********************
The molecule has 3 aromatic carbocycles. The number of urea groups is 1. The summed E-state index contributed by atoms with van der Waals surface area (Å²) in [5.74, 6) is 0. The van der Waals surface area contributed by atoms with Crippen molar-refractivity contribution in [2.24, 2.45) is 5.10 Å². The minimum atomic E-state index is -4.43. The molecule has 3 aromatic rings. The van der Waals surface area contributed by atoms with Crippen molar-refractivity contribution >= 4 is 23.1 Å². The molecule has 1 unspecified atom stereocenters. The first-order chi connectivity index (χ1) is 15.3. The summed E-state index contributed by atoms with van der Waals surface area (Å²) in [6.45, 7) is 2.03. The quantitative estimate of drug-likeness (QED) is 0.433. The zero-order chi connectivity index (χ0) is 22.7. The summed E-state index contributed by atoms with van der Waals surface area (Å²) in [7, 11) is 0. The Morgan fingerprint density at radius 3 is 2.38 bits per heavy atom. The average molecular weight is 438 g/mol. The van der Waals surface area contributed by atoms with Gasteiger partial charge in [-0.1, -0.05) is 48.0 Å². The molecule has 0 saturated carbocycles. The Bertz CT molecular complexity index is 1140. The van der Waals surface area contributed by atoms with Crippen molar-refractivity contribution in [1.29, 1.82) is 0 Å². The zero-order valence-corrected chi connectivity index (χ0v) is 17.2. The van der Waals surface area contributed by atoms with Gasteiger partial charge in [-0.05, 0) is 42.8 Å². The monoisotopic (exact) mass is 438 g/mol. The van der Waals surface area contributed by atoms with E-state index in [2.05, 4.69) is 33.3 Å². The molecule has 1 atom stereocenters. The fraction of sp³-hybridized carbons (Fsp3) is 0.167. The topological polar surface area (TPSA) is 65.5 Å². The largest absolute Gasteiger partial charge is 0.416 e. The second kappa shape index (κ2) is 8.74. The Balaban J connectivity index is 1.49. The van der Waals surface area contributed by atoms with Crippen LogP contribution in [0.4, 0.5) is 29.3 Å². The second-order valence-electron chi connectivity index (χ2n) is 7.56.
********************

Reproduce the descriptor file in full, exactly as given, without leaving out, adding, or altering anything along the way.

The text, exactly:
The molecule has 3 aromatic carbocycles. The number of urea groups is 1. The summed E-state index contributed by atoms with van der Waals surface area (Å²) in [5.74, 6) is 0. The van der Waals surface area contributed by atoms with Crippen molar-refractivity contribution in [2.24, 2.45) is 5.10 Å². The minimum atomic E-state index is -4.43. The molecule has 3 aromatic rings. The van der Waals surface area contributed by atoms with Crippen molar-refractivity contribution >= 4 is 23.1 Å². The molecule has 1 unspecified atom stereocenters. The first-order chi connectivity index (χ1) is 15.3. The summed E-state index contributed by atoms with van der Waals surface area (Å²) in [6.45, 7) is 2.03. The quantitative estimate of drug-likeness (QED) is 0.433. The zero-order chi connectivity index (χ0) is 22.7. The summed E-state index contributed by atoms with van der Waals surface area (Å²) in [7, 11) is 0. The Morgan fingerprint density at radius 3 is 2.38 bits per heavy atom. The average molecular weight is 438 g/mol. The van der Waals surface area contributed by atoms with Gasteiger partial charge in [-0.1, -0.05) is 48.0 Å². The molecule has 0 saturated carbocycles. The Bertz CT molecular complexity index is 1140. The van der Waals surface area contributed by atoms with Crippen molar-refractivity contribution in [1.29, 1.82) is 0 Å². The zero-order valence-corrected chi connectivity index (χ0v) is 17.2. The van der Waals surface area contributed by atoms with Gasteiger partial charge in [-0.05, 0) is 42.8 Å². The monoisotopic (exact) mass is 438 g/mol. The van der Waals surface area contributed by atoms with E-state index in [2.05, 4.69) is 33.3 Å². The molecule has 1 atom stereocenters. The fraction of sp³-hybridized carbons (Fsp3) is 0.167. The topological polar surface area (TPSA) is 65.5 Å². The largest absolute Gasteiger partial charge is 0.416 e. The second kappa shape index (κ2) is 8.74. The Balaban J connectivity index is 1.49. The van der Waals surface area contributed by atoms with Crippen LogP contribution in [0.4, 0.5) is 29.3 Å². The second-order valence-electron chi connectivity index (χ2n) is 7.56.